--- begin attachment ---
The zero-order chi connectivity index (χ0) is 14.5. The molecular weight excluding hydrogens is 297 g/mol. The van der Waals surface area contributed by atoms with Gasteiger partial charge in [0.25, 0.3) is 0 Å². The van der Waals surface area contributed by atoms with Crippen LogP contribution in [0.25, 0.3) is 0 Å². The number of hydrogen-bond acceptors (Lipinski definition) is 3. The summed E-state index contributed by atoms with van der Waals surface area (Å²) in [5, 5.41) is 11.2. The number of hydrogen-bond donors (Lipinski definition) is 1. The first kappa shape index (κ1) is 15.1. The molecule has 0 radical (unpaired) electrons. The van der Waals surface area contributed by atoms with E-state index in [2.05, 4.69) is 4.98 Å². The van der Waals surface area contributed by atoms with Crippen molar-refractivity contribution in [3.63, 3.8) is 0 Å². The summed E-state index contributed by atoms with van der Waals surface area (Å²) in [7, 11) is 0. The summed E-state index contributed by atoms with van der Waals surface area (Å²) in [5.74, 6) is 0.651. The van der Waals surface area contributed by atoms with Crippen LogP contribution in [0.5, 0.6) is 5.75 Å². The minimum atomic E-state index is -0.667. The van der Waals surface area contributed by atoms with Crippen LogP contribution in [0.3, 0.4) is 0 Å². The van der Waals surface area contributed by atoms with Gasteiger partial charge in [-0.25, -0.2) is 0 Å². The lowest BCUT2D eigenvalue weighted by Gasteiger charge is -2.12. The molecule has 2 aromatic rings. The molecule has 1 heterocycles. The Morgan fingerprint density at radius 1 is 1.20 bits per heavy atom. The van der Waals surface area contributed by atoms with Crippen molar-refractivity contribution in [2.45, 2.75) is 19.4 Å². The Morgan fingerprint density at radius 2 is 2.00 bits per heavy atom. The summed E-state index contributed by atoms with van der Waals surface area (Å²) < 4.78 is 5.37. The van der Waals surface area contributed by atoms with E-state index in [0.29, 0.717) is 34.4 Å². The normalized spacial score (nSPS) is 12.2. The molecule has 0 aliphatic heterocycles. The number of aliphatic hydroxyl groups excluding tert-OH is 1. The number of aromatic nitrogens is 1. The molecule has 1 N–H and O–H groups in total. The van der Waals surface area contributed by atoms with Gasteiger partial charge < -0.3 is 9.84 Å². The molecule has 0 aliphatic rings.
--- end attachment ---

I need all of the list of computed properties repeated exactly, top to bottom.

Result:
The zero-order chi connectivity index (χ0) is 14.5. The molecular weight excluding hydrogens is 297 g/mol. The van der Waals surface area contributed by atoms with Gasteiger partial charge in [0.25, 0.3) is 0 Å². The van der Waals surface area contributed by atoms with Crippen LogP contribution in [0.25, 0.3) is 0 Å². The number of hydrogen-bond acceptors (Lipinski definition) is 3. The summed E-state index contributed by atoms with van der Waals surface area (Å²) in [5, 5.41) is 11.2. The number of hydrogen-bond donors (Lipinski definition) is 1. The first kappa shape index (κ1) is 15.1. The molecule has 0 radical (unpaired) electrons. The van der Waals surface area contributed by atoms with E-state index in [2.05, 4.69) is 4.98 Å². The van der Waals surface area contributed by atoms with Crippen molar-refractivity contribution in [3.63, 3.8) is 0 Å². The summed E-state index contributed by atoms with van der Waals surface area (Å²) in [7, 11) is 0. The summed E-state index contributed by atoms with van der Waals surface area (Å²) in [5.74, 6) is 0.651. The van der Waals surface area contributed by atoms with Crippen LogP contribution in [0.5, 0.6) is 5.75 Å². The minimum atomic E-state index is -0.667. The van der Waals surface area contributed by atoms with Crippen LogP contribution in [0.3, 0.4) is 0 Å². The van der Waals surface area contributed by atoms with Gasteiger partial charge in [-0.25, -0.2) is 0 Å². The lowest BCUT2D eigenvalue weighted by Gasteiger charge is -2.12. The molecule has 2 aromatic rings. The molecule has 1 heterocycles. The Morgan fingerprint density at radius 1 is 1.20 bits per heavy atom. The van der Waals surface area contributed by atoms with Crippen molar-refractivity contribution in [2.45, 2.75) is 19.4 Å². The Morgan fingerprint density at radius 2 is 2.00 bits per heavy atom. The summed E-state index contributed by atoms with van der Waals surface area (Å²) < 4.78 is 5.37. The van der Waals surface area contributed by atoms with E-state index in [0.29, 0.717) is 34.4 Å². The normalized spacial score (nSPS) is 12.2. The molecule has 0 aliphatic heterocycles. The number of aliphatic hydroxyl groups excluding tert-OH is 1. The number of aromatic nitrogens is 1. The molecule has 1 N–H and O–H groups in total. The van der Waals surface area contributed by atoms with Gasteiger partial charge < -0.3 is 9.84 Å². The molecule has 0 aliphatic rings.